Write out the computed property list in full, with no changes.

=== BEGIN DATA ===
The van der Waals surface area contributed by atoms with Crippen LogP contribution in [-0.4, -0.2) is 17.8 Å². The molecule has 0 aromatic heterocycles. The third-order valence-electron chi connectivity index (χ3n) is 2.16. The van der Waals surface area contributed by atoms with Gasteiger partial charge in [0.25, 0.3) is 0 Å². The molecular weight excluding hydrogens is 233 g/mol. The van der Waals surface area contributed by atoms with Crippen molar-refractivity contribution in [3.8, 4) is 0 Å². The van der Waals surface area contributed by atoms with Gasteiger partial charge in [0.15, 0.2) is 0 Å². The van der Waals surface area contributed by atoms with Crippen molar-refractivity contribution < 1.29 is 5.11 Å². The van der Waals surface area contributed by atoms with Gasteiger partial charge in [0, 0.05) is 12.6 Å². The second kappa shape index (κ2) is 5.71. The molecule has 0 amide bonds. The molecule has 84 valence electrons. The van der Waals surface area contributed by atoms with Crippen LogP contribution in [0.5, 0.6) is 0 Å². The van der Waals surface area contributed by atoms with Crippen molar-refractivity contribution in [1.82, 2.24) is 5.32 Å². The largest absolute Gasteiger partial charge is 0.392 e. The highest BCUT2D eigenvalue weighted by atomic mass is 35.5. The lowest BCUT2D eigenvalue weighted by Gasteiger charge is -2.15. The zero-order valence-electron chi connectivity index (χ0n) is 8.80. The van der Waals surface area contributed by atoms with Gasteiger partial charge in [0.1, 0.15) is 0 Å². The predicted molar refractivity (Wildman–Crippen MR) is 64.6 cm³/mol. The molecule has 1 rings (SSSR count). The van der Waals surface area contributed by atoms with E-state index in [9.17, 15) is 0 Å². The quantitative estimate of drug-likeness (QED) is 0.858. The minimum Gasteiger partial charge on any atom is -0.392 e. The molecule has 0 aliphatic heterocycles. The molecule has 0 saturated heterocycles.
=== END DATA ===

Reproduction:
The van der Waals surface area contributed by atoms with Crippen LogP contribution in [-0.4, -0.2) is 17.8 Å². The molecule has 0 aromatic heterocycles. The third-order valence-electron chi connectivity index (χ3n) is 2.16. The van der Waals surface area contributed by atoms with Gasteiger partial charge in [0.25, 0.3) is 0 Å². The molecular weight excluding hydrogens is 233 g/mol. The van der Waals surface area contributed by atoms with Crippen molar-refractivity contribution in [3.8, 4) is 0 Å². The van der Waals surface area contributed by atoms with Gasteiger partial charge in [0.15, 0.2) is 0 Å². The van der Waals surface area contributed by atoms with Crippen molar-refractivity contribution < 1.29 is 5.11 Å². The van der Waals surface area contributed by atoms with Gasteiger partial charge in [0, 0.05) is 12.6 Å². The second kappa shape index (κ2) is 5.71. The molecule has 0 amide bonds. The molecule has 84 valence electrons. The van der Waals surface area contributed by atoms with Crippen LogP contribution in [0.5, 0.6) is 0 Å². The van der Waals surface area contributed by atoms with Crippen molar-refractivity contribution in [1.82, 2.24) is 5.32 Å². The largest absolute Gasteiger partial charge is 0.392 e. The highest BCUT2D eigenvalue weighted by atomic mass is 35.5. The lowest BCUT2D eigenvalue weighted by Gasteiger charge is -2.15. The zero-order valence-electron chi connectivity index (χ0n) is 8.80. The van der Waals surface area contributed by atoms with Gasteiger partial charge in [0.1, 0.15) is 0 Å². The predicted molar refractivity (Wildman–Crippen MR) is 64.6 cm³/mol. The molecule has 1 rings (SSSR count). The van der Waals surface area contributed by atoms with E-state index in [9.17, 15) is 0 Å². The quantitative estimate of drug-likeness (QED) is 0.858. The minimum Gasteiger partial charge on any atom is -0.392 e. The molecule has 0 aliphatic heterocycles. The molecule has 0 saturated heterocycles.